OBJECTIVES: To systematically describe the characteristics and techniques of prevention programmes for children of parents with mood/anxiety disorders. In addition, recruitment approaches and difficulties were identified and a meta-analysis was conducted to examine the efficacy of these prevention programmes.
METHODS: Randomized controlled trials assessing the efficacy of a prevention programme for children (6-25 years) of parents with mood and/or anxiety disorders were included. A systematic literature search was conducted in PubMed, PsychINFO, and CENTRAL from the earliest record to March 2019. In addition, programme manuals of identified prevention programmes were requested for a content analysis.
RESULTS: Twenty-two articles containing eight unique prevention programmes involving 1,325 subjects were identified. Programmes varied in the number and types of techniques, but all provided psychoeducation. Results suggested that recruitment via clinicians was more successful than recruitment via health maintenance organization databases. In a meta-analysis, a significant risk difference was found in favour of prevention programmes on the risk of developing a depressive/anxiety disorder in offspring at short-term (9-18 months follow-up; RR = 0.37, 95% CI [0.21; 0.66]) and long-term follow-up (24 months or longer follow-up; RR = 0.71, 95% CI [0.57; 0.87] and on symptom levels in offspring at post-intervention (SMD = -0.19, 95% CI [-0.36; -0.02]) and at 12-months follow-up (SMD = -0.31, 95% CI [-0.57; -0.06]).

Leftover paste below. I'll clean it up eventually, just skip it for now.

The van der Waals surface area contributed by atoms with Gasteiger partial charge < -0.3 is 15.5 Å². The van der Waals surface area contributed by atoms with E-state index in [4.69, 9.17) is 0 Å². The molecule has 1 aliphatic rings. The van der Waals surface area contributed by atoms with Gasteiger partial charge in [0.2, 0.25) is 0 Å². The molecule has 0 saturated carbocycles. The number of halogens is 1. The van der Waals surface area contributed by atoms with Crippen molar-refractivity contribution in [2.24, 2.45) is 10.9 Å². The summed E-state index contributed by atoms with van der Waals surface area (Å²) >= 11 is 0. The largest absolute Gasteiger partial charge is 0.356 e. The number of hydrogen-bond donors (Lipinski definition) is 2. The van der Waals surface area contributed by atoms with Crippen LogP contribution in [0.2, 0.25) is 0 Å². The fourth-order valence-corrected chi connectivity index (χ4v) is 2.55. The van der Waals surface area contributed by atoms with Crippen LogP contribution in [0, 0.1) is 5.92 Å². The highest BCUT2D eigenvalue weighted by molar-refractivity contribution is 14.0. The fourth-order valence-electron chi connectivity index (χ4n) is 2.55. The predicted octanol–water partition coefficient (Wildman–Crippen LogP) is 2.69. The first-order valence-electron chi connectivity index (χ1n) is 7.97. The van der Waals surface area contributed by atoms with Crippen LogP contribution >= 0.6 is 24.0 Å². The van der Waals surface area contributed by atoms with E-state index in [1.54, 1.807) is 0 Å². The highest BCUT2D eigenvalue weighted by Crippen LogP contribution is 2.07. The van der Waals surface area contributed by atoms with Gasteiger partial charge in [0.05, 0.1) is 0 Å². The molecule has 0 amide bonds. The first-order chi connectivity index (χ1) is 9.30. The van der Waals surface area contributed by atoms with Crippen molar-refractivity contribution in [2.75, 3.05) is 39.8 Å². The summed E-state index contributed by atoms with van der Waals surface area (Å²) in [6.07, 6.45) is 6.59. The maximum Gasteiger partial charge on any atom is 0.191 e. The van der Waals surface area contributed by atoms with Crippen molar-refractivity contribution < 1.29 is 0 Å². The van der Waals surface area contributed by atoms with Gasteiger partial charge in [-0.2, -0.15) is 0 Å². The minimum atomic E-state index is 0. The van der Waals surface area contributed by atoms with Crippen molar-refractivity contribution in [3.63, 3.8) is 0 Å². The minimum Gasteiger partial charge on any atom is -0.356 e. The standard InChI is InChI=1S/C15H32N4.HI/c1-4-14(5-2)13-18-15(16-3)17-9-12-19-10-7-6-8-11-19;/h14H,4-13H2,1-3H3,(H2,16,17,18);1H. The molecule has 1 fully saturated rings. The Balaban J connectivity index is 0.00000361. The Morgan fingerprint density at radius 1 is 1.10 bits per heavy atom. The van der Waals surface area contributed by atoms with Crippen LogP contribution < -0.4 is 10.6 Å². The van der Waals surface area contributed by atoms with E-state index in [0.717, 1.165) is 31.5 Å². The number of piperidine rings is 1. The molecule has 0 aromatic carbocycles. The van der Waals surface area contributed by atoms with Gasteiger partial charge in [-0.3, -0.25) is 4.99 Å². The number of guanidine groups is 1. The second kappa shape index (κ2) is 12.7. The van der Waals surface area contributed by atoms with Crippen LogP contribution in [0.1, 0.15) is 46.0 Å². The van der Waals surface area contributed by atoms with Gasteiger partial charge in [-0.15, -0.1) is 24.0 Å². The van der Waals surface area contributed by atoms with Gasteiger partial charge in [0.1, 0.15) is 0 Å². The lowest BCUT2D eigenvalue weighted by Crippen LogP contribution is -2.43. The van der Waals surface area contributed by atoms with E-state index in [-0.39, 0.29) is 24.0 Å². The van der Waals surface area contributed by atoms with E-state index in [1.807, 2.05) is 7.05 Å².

CONCLUSIONS: The prevention programmes combined psychoeducational elements with skills training and/or cognitive-behavioural therapy elements. The recruitment process and the content of these programmes are sometimes insufficiently described. Nevertheless, they appear to be effective, indicating a need to further examine how these programmes exactly work and for whom.
PRACTITIONER POINTS: Preventive interventions for children of parents with mood/anxiety disorders appear to be effective in preventing these disorders in offspring. Available preventive intervention programmes focus mostly on psychoeducation, cognitive-behavioural therapy, and family processes. More effort should be made into describing preventive interventions so that they can be easily implemented by practitioners. Studies should further examine why and for whom preventive interventions for children of parents with mood/anxiety disorders are effective.